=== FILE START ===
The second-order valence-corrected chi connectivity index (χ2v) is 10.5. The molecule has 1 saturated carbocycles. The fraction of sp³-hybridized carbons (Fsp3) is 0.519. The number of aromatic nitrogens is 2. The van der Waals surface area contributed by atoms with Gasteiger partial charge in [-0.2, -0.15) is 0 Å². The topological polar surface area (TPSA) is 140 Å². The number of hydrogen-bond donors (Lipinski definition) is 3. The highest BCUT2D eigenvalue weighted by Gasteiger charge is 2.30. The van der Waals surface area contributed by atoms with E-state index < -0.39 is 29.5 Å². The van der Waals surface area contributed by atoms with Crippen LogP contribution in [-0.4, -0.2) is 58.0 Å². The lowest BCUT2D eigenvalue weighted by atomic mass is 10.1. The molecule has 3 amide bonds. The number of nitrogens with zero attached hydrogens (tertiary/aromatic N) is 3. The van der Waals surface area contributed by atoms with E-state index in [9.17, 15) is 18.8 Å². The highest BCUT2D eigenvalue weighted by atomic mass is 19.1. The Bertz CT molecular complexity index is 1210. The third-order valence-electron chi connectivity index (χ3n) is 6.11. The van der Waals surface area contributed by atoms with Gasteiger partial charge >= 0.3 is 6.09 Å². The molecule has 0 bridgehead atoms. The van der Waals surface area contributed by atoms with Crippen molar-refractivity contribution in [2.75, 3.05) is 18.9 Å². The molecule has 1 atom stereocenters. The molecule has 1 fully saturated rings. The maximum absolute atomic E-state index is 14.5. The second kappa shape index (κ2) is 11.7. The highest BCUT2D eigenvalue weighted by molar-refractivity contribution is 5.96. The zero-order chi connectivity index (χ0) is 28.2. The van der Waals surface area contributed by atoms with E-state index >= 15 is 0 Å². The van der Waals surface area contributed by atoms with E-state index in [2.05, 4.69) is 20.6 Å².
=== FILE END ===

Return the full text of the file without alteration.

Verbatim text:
The second-order valence-corrected chi connectivity index (χ2v) is 10.5. The molecule has 1 saturated carbocycles. The fraction of sp³-hybridized carbons (Fsp3) is 0.519. The number of aromatic nitrogens is 2. The van der Waals surface area contributed by atoms with Gasteiger partial charge in [-0.2, -0.15) is 0 Å². The topological polar surface area (TPSA) is 140 Å². The number of hydrogen-bond donors (Lipinski definition) is 3. The highest BCUT2D eigenvalue weighted by Gasteiger charge is 2.30. The van der Waals surface area contributed by atoms with E-state index < -0.39 is 29.5 Å². The van der Waals surface area contributed by atoms with Crippen LogP contribution in [-0.4, -0.2) is 58.0 Å². The lowest BCUT2D eigenvalue weighted by atomic mass is 10.1. The molecule has 3 amide bonds. The number of nitrogens with zero attached hydrogens (tertiary/aromatic N) is 3. The van der Waals surface area contributed by atoms with E-state index in [9.17, 15) is 18.8 Å². The highest BCUT2D eigenvalue weighted by atomic mass is 19.1. The Bertz CT molecular complexity index is 1210. The third-order valence-electron chi connectivity index (χ3n) is 6.11. The van der Waals surface area contributed by atoms with Gasteiger partial charge >= 0.3 is 6.09 Å². The molecule has 0 bridgehead atoms. The van der Waals surface area contributed by atoms with Crippen molar-refractivity contribution in [2.75, 3.05) is 18.9 Å². The molecule has 1 atom stereocenters. The molecule has 1 fully saturated rings. The maximum absolute atomic E-state index is 14.5. The second kappa shape index (κ2) is 11.7. The highest BCUT2D eigenvalue weighted by molar-refractivity contribution is 5.96. The zero-order chi connectivity index (χ0) is 28.2. The van der Waals surface area contributed by atoms with E-state index >= 15 is 0 Å². The van der Waals surface area contributed by atoms with E-state index in [2.05, 4.69) is 20.6 Å².